As the Christmas bells ring out and herald the end of 2011, the stage is already being set for 2012. The 1,000-year-old Mayan calendar famously ends in 2012; apocalyptic warnings have been readily apparent among the more superstitious. The channel, though, may prefer to take heed of analyst giant IDC, which this month released its predictions for the IT industry in the coming year.
And it is not just more doom-mongering. The trends and issues expected across the industry, the analyst firm indicates, will largely be a natural progression, in many ways, of what the industry has experienced over the past few years.
Frank Gens, senior vice president and chief analyst at IDC, says the year ahead will most likely be rather tough. But savvy players will still carve out a niche for themselves in areas of strong and ongoing potential.
"These predictions lay out the themes and opportunities that we will get and the direction of the industry in 2012 and beyond," he says. "We made our top 10 list of predictions based around high growth, industry-wide impact and disruption. It was a global brainstorm of some 1,000 analysts."
Focus on emerging markets
Perhaps most worryingly for the UK and the rest of the ‘developed' world, IDC predicts that at least 53 per cent of IT spending growth in 2012 will be in emerging markets such as China and Brazil. Emerging markets will account for 28 per cent of global IT spending overall in 2012, Gens says.
"But Europe's debt crisis and the unravelling of the euro could take world IT growth down to two per cent or less," he adds. Increasingly, products and vendors from emerging markets will compete in developed markets as well.
Gens notes that 2012's IT spend globally will see 14 per cent expansion over that in 2011, and up to 80 per cent of IT sales growth will by 2020 come from what IDC calls third-platform technologies such as cloud services.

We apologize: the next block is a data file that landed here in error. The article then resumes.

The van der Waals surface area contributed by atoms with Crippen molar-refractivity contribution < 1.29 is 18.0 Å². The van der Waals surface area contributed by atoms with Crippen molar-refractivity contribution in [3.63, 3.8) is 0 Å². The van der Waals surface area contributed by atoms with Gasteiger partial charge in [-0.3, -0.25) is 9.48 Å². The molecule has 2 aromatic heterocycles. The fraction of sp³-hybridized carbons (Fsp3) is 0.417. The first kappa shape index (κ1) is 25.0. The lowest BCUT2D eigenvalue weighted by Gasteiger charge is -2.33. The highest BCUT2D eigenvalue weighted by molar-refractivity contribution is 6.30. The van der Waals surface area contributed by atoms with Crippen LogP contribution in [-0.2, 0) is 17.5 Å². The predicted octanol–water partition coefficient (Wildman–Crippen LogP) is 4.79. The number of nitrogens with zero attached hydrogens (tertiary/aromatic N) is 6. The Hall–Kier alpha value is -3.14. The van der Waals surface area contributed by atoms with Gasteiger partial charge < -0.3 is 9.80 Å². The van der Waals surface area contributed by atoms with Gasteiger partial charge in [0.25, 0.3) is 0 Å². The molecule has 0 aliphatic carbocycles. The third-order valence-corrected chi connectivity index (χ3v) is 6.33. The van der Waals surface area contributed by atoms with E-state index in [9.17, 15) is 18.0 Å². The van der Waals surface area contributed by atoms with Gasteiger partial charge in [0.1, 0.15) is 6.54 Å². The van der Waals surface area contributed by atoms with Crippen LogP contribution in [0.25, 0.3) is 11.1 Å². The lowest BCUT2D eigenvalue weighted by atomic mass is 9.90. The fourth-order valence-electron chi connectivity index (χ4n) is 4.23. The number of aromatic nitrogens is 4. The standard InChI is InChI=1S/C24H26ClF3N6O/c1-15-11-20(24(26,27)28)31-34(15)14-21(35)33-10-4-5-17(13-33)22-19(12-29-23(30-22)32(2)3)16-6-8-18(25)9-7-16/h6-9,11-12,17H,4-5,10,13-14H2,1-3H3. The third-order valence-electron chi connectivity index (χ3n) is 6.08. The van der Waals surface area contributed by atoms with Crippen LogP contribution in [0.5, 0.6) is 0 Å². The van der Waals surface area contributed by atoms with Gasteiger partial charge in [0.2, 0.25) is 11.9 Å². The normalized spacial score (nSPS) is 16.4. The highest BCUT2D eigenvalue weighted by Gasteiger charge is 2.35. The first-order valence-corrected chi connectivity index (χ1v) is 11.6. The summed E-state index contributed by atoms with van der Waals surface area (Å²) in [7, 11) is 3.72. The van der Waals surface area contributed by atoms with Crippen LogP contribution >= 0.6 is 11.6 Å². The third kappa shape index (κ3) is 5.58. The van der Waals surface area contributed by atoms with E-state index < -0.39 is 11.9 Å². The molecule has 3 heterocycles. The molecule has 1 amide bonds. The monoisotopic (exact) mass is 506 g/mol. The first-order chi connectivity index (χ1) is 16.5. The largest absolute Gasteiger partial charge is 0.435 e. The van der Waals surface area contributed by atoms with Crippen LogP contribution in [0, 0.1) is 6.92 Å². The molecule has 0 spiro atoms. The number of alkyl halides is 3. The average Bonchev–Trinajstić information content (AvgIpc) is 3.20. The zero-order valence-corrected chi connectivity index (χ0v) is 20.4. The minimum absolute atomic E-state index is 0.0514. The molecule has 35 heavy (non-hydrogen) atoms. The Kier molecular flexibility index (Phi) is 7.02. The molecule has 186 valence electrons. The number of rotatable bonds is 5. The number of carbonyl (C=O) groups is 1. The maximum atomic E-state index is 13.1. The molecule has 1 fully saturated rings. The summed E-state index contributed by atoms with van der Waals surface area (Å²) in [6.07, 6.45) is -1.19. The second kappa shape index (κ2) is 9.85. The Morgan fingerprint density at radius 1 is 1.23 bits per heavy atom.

Third-platform technology refers to solutions with core ingredients such as mobile devices and apps that go beyond the PC. This may include where cloud services replace the traditional client/server computing model, and mobile broadband such as 4G that "connects the edge to the core".
Creating value on the third platform
"Two important technologies are creating value on top of this foundation: ‘big data' analytics and social technologies," IDC said in a September announcement.
Gens confirms that data and analytics mash-ups will accelerate in 2012. These could be around in-memory databases and BI tools, analytics functionality into the database, or analytics appliances.
Emerging markets will drive mobile device price points way down in 2012, but the explosion in mobile apps will continue, with the iOS and Android platforms increasingly likely to fight to the death.
Android's momentum in the market will increase, Gens predicts.
"It will also be a make-or-break year for Microsoft, RIM and HP: Windows 8, Blackberry needs to succeed and HP re-enters the market," says Gens, adding that Microsoft will need to access some Netflix-like media cloud to stay abreast of the changes.
"In 2012, cloud services spending will exceed $36bn, growing at quadruple the industry rate. Amazon will join the $1bn IT vendor club, and application platform/Platform-as-a-Service wars will intensify between Amazon, Google, IBM, Microsoft, Oracle, Salesforce.com, VMware and others," Gens says.